April 04, 2019

Can you retake just one section of the ACT/SAT?

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It's a common scenario. During your junior or senior year of high school, you decide to take the ACT or SAT.  But when you receive your scores, you're disappointed to find that you did fairly well on each section except one.  You think about testing again to try to improve your score, but you don't want to take the whole thing over.  Is it possible to retake just one section of the SAT or ACT?  Keep reading to find out.

Retaking the SAT

You can take the SAT as many times as you want, but that's not always the best choice.  For one thing, if you decide to retake it, you have to sit for the entire exam rather than just one section.  But keep this in mind: according to The New York Times, research shows that students who take the SAT a second time can boost their score by almost 90 points (up to the highest possible score, 1600).  Those who have especially low initial SAT scores may see even greater gains on subsequent rounds of testing.

One disadvantage of testing multiple times is that some colleges require you to include all your SAT scores when you apply.  Other schools participate in Score Choice, which allows you to select the scores you want to submit.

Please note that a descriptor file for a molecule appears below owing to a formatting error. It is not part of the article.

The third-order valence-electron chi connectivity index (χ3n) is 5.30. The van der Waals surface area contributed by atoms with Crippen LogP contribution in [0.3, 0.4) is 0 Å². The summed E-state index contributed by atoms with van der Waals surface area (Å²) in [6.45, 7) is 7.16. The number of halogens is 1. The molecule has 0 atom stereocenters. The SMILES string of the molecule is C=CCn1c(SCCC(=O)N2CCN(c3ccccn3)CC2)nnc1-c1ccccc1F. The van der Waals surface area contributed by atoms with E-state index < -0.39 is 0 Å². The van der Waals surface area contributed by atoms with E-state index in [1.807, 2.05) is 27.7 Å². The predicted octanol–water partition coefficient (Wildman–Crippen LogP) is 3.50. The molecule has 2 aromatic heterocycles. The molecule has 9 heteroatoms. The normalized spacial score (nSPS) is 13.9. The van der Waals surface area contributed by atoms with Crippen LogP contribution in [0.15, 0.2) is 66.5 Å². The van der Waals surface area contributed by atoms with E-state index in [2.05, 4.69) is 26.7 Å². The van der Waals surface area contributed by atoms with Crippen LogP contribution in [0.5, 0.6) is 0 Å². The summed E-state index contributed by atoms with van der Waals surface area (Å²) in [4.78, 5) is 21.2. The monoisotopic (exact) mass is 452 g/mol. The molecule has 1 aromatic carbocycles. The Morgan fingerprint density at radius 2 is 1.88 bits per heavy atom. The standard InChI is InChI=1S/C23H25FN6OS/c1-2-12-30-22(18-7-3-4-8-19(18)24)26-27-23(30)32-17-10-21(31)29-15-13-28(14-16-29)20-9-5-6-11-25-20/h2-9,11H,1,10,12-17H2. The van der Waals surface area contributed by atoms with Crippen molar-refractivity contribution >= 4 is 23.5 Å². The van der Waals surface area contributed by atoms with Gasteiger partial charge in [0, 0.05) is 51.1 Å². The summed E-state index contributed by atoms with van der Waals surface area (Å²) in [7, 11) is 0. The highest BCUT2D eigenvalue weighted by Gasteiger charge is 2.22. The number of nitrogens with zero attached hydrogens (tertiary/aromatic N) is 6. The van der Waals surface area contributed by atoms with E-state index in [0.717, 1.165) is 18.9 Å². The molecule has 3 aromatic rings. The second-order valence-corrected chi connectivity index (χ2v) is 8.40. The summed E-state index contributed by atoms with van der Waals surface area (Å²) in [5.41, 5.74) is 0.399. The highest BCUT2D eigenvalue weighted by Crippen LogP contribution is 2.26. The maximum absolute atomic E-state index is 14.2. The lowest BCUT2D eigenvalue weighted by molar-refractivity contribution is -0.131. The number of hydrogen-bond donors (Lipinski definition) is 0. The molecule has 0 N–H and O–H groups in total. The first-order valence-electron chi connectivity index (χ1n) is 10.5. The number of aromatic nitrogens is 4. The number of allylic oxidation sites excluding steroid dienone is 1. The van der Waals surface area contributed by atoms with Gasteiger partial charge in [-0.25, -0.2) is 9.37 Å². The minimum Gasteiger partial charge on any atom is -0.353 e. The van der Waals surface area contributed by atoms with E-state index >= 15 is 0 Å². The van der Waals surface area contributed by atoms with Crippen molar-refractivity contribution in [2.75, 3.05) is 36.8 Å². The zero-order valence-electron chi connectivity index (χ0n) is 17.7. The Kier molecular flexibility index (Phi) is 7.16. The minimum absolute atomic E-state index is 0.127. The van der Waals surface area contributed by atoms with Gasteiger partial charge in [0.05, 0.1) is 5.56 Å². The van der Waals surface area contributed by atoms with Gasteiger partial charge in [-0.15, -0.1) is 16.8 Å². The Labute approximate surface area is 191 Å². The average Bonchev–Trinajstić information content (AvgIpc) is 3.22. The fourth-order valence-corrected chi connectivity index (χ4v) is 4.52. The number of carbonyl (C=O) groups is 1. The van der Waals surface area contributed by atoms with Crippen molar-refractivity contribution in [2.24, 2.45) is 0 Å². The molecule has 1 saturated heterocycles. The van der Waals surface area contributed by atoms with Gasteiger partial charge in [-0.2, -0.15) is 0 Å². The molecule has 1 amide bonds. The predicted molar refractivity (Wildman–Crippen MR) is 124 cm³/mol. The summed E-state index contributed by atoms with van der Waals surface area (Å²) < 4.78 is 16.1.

Retaking the ACT

As with the SAT, if you have already taken the ACT and are not happy with your score, you can test again.  Re-testing is recommended if you think your score doesn't reflect your true abilities.  Or you may have covered new material related to the test since taking the ACT and now want to take it a second time.  However, as with the SAT, you cannot retake just one section—you must take the entire test again.

According to ACT.org, 57% of students who retake the ACT improve their composite score.  For another 21%, re-testing does not change their composite score.  For 22% of re-testers, taking the ACT again actually decreases their composite score.  Students with a composite score of 13-29 usually see a one-point gain in their overall score when they take the exam again.  The lower your initial composite score, the more likely you are to improve the next time around.  If, on the other hand, you earned a high score, like a 30, on your first round of testing, there is a chance you will receive a lower composite score when you test again. 

ACT maintains separate records for each test date. When applying to college, you can select which scores you want to submit.  In most cases, you need to submit only one score report, but you may opt to send reports from more than one test date.

Self-Paced Online Test Prep

Taking time to prepare for the ACT/SAT can help you achieve your target score the first time around.  UWorld provides flexible test prep that makes it possible to study whenever and wherever it's most convenient.  Ready to get started?  Check out our site to learn more.

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